Crowd-Out Ten Years Later: Have Recent Public Insurance Expansions Crowded Out Private Health Insurance?
Massachusetts Institute of Technology (MIT) - Department of Economics; National Bureau of Economic Research (NBER)
Kosali Ilayperuma Simon
Indiana University Bloomington - School of Public & Environmental Affairs (SPEA); National Bureau of Economic Research (NBER)
NBER Working Paper No. w12858
The continued interest in public insurance expansions as a means of covering the uninsured highlights the importance of estimates of "crowd-out", or the extent to which such expansions reduce private insurance coverage. Ten years ago, Cutler and Gruber (1996) suggested that such crowd-out might be quite large, but much subsequent research has questioned this conclusion. We revisit this issue by using improved data and incorporating the research approaches that have led to varying estimates. We focus in particular on the public insurance expansions of the 1996-2002 period. Our results clearly show that crowd-out is significant; the central tendency in our results is a crowd-out rate of about 60%. This finding emerges most strongly when we consider family-level measures of public insurance eligibility. We also find that recent anti-crowd-out provisions in public expansions may have had the opposite effect, lowering take-up by the uninsured faster than they lower crowd-out of private insurance.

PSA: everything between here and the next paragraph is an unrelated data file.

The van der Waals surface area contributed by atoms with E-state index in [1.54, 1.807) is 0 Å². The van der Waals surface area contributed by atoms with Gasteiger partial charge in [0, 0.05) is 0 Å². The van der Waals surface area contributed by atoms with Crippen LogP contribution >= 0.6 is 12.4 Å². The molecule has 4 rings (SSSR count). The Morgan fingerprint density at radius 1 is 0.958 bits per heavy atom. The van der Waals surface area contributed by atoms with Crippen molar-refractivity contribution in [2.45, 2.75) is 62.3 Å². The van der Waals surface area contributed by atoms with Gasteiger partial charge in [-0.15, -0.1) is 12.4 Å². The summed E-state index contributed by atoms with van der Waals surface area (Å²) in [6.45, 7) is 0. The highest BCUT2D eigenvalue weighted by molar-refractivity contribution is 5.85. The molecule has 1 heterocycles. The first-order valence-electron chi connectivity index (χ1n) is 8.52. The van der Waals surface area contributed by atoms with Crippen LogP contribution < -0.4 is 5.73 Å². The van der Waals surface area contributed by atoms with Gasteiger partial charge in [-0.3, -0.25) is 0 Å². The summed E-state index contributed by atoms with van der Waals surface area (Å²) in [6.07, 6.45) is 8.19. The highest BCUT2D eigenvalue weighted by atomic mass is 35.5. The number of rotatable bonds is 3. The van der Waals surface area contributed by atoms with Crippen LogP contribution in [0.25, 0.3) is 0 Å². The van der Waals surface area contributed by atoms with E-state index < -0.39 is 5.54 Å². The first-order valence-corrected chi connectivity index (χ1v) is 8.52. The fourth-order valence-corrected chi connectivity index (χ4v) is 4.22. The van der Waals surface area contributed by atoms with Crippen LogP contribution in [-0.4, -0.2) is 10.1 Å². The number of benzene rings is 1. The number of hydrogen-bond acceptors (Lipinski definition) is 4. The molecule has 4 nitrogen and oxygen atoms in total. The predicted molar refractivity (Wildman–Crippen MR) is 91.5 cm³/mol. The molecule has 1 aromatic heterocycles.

Number of Pages in PDF File: 40
Date posted: January 24, 2007